Tiger Hunt

Trip Start Jan 17, 2010
Trip End Jul 17, 2010

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Where I stayed
Skay's Camp

Flag of India  , Madhya Pradesh,
Tuesday, February 23, 2010

We Left Varanasi two days ago having met up with Kanan's cousin Shayur for a very pleasant meal.  He lives in the city, so it was really interesting to get his insight into the inner workings of Varanasi and its ebb and flow.
Earlier that day we had visited Ramnagar Fort on the opposite side of the Ganges (forever now known as the museum of a billion weapons), and decided to return the 3 or so kilometers up river by rowing boat. Kanan's expert bargaining won us the kind of price agreeable to us, but not to the slightly irked vendor - whereupon he gesticulated in a general direction and told us to wait for 2 minutes. 2 minutes later our rather smug feelings dissipated, as around the corner, rowed by three boys, barely able to stay above the level of the water, crumbling, ancient and held together by bits of tape, came our boat. We really should have requested another and some older boatmen, but for some reason neither of us took the initiative and five minutes later we were in the middle of the Ganges and barely afloat. Needless to say we were a little tense, much to the amusement of the boys who seemed to delight in rocking the boat as much as possible. To our amazement though, the thing stayed above water, and it was with relief that we approached the Varanasi shore. Several metres away however, I felt a cracking, crunching sound and the ancient piece of wood upon which i was sitting finally gave way under my (ever increasing in India) weight. I found myself sitting in a pool of water (of which th job of one of the boys was to constantly bail out) at the bottom of the boat, our drivers rolling around in laughter. What had me rolling around in laughter was their audacity to ask for a tip when we finally got off.
Anyway, yesterday we arrived in Bandhavgarh National Park (hereafter known as B for spelling and brevity purposes) - which is kind of in the middle of nowhere and quite tricky to get to - in Madhya Pradesh to resume our search for the elusive tiger. Our overnight train journey was brightened by a fascinating party of about 40 Jain people on a pilgrimage who took up the rest of the carriage we were traveling in. They were really lovely and took great care of us, and gave us a real insight into their religion and customs. Great though their company was, I couldn't help but feel though that we were getting off the train at the right time when they produced a loudspeaker hooked up to a PA system and began to recount to each other their feelings about the experiences they had had on their trip at this and that temple.
In B we were staying with a couple (an Indian guy and British woman) who were experts in the field of tigers. Their knowledge and experience, having tracked and charted the tigers of B for over 13 years, greatly enhanced our experience of the park. We set out on our first Safari this morning with fingers crossed and great excitement. And round and round we drove in our jeep, constantly searching out the bamboo thickets and open grassland; all to no avail, and we had but 1/2 an hour left of our four hour morning Safari. Then our driver and guide got wind of a tiger which had been spotted not far away, but which could only be accessed by elephant through the jungle. We hot-footed to the spot beyond which no jeep could pass and jumped onto an elephant (I later had a few pangs of guilt that I had not thought twice about this - poor elephant). The elephant gently passed through the jungle for about five minutes when we saw her sitting up, quite alert - our first, beautiful tiger. We were within about 6 metres, but the young female did not seem to mind and looked at us inquisitively. Kanan and I, as you can imagine I'm sure, were incredibly excited to see a creature of such beauty and scarcity.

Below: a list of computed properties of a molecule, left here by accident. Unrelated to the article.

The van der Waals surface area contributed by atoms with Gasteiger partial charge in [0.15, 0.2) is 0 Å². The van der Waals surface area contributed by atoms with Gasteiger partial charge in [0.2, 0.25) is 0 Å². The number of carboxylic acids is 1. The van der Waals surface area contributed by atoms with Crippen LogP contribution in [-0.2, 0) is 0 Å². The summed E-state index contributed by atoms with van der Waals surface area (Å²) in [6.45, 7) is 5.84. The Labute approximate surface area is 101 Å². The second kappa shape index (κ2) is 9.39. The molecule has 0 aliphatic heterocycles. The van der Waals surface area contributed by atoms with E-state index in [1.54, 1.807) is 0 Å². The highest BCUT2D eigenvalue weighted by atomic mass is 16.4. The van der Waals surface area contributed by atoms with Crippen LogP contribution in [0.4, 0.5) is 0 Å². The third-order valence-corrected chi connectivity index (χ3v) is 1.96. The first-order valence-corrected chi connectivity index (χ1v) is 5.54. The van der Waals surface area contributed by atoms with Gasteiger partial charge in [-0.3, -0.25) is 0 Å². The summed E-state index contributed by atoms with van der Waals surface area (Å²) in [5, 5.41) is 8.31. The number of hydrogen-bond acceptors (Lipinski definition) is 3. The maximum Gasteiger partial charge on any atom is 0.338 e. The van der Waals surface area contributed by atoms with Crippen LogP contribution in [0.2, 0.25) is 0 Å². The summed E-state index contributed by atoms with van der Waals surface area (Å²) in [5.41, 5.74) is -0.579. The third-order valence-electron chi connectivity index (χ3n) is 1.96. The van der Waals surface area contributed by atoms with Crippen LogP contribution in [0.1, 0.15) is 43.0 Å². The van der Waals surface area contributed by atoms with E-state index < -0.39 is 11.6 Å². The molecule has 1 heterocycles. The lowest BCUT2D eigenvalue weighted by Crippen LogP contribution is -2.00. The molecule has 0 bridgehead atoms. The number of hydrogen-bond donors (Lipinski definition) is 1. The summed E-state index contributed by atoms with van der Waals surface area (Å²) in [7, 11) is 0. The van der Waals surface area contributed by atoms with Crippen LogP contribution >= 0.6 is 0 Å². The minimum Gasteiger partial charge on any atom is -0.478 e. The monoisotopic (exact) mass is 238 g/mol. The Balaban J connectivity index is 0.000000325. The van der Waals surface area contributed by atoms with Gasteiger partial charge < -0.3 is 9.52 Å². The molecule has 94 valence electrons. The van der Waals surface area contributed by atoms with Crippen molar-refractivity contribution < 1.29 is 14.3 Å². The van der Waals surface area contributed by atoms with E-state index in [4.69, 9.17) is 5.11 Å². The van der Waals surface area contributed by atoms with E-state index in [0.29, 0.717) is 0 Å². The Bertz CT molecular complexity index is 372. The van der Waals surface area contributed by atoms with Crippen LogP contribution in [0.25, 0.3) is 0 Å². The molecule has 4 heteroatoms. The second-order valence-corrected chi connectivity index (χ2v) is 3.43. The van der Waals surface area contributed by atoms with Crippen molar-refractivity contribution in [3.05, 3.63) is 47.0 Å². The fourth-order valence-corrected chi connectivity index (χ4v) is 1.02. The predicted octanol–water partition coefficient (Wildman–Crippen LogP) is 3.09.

When we got back for lunch to our hosts they filled in the gaps in our knowledge and could identify the tiger from our photos. She was a descendant of the very first tiger seen in B and was 3 years old. They told us that, contrary to the information pedaled out by the Indian government in current campaigns (which states that there are 1411), there are only about 900 tigers left in India - to have seen one of them in the wild made us feel privileged indeed.
In our time in B we took in three safaris in total, and were lucky enough to spot tigers on each of them; which our hosts said made us the first people who had stayed with them to do so. We sighted 4 tigers in total, two fully grown, and two 9 month old cubs. We were fortunate indeed. We leave later today to catch a train to Jabalpur, where we rest for one night before moving on to Baroda (17 hours on the train!) and just under a week at "Patwa Estate", with Kanan's mums side of the family. They have kindly managed to get hold of tickets for the One Day International Cricket Match, India VS South Africa which, needless to say, I am over the moon about.... Almost as excited as we were about the prospect of seeing tigers. And that turned out rather well.

Love as always, Jo and Kaa XX.
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Tony on

Wow you lucky things to see such a beautiful Tiger. I am so pleased you are having such a great time but miss you both. Enjoy the rest of your trip.

kamal on

hi jo,
seems like quite an adventorous time u gys had,lovely pics of the tiger

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